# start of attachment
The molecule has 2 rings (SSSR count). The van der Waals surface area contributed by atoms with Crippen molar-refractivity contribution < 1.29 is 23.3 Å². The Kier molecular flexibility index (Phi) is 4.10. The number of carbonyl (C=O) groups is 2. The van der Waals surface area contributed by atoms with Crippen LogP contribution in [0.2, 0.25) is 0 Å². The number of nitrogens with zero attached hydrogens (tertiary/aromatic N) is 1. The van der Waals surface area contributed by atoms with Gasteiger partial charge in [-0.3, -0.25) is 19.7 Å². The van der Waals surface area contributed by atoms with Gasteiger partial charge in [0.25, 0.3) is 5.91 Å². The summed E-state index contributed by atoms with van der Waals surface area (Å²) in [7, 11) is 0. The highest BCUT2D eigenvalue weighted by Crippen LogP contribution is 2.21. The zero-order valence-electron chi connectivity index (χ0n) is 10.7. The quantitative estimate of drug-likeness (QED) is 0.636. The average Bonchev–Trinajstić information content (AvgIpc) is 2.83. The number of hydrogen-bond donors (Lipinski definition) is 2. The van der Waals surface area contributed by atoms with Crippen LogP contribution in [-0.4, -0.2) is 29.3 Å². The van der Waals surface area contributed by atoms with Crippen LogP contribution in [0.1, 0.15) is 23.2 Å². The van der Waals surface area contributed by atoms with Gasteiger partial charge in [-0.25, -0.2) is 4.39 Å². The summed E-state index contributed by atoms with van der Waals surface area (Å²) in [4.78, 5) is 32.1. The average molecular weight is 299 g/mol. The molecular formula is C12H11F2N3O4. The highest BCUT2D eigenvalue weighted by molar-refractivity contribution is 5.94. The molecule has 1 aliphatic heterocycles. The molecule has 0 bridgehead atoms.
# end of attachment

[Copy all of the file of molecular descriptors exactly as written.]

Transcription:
The molecule has 2 rings (SSSR count). The van der Waals surface area contributed by atoms with Crippen molar-refractivity contribution < 1.29 is 23.3 Å². The Kier molecular flexibility index (Phi) is 4.10. The number of carbonyl (C=O) groups is 2. The van der Waals surface area contributed by atoms with Crippen LogP contribution in [0.2, 0.25) is 0 Å². The number of nitrogens with zero attached hydrogens (tertiary/aromatic N) is 1. The van der Waals surface area contributed by atoms with Gasteiger partial charge in [-0.3, -0.25) is 19.7 Å². The van der Waals surface area contributed by atoms with Gasteiger partial charge in [0.25, 0.3) is 5.91 Å². The summed E-state index contributed by atoms with van der Waals surface area (Å²) in [7, 11) is 0. The highest BCUT2D eigenvalue weighted by Crippen LogP contribution is 2.21. The zero-order valence-electron chi connectivity index (χ0n) is 10.7. The quantitative estimate of drug-likeness (QED) is 0.636. The average Bonchev–Trinajstić information content (AvgIpc) is 2.83. The number of hydrogen-bond donors (Lipinski definition) is 2. The van der Waals surface area contributed by atoms with Crippen LogP contribution in [-0.4, -0.2) is 29.3 Å². The van der Waals surface area contributed by atoms with Crippen LogP contribution in [0.1, 0.15) is 23.2 Å². The van der Waals surface area contributed by atoms with Gasteiger partial charge in [-0.25, -0.2) is 4.39 Å². The summed E-state index contributed by atoms with van der Waals surface area (Å²) in [4.78, 5) is 32.1. The average molecular weight is 299 g/mol. The molecular formula is C12H11F2N3O4. The highest BCUT2D eigenvalue weighted by molar-refractivity contribution is 5.94. The molecule has 1 aliphatic heterocycles. The molecule has 0 bridgehead atoms.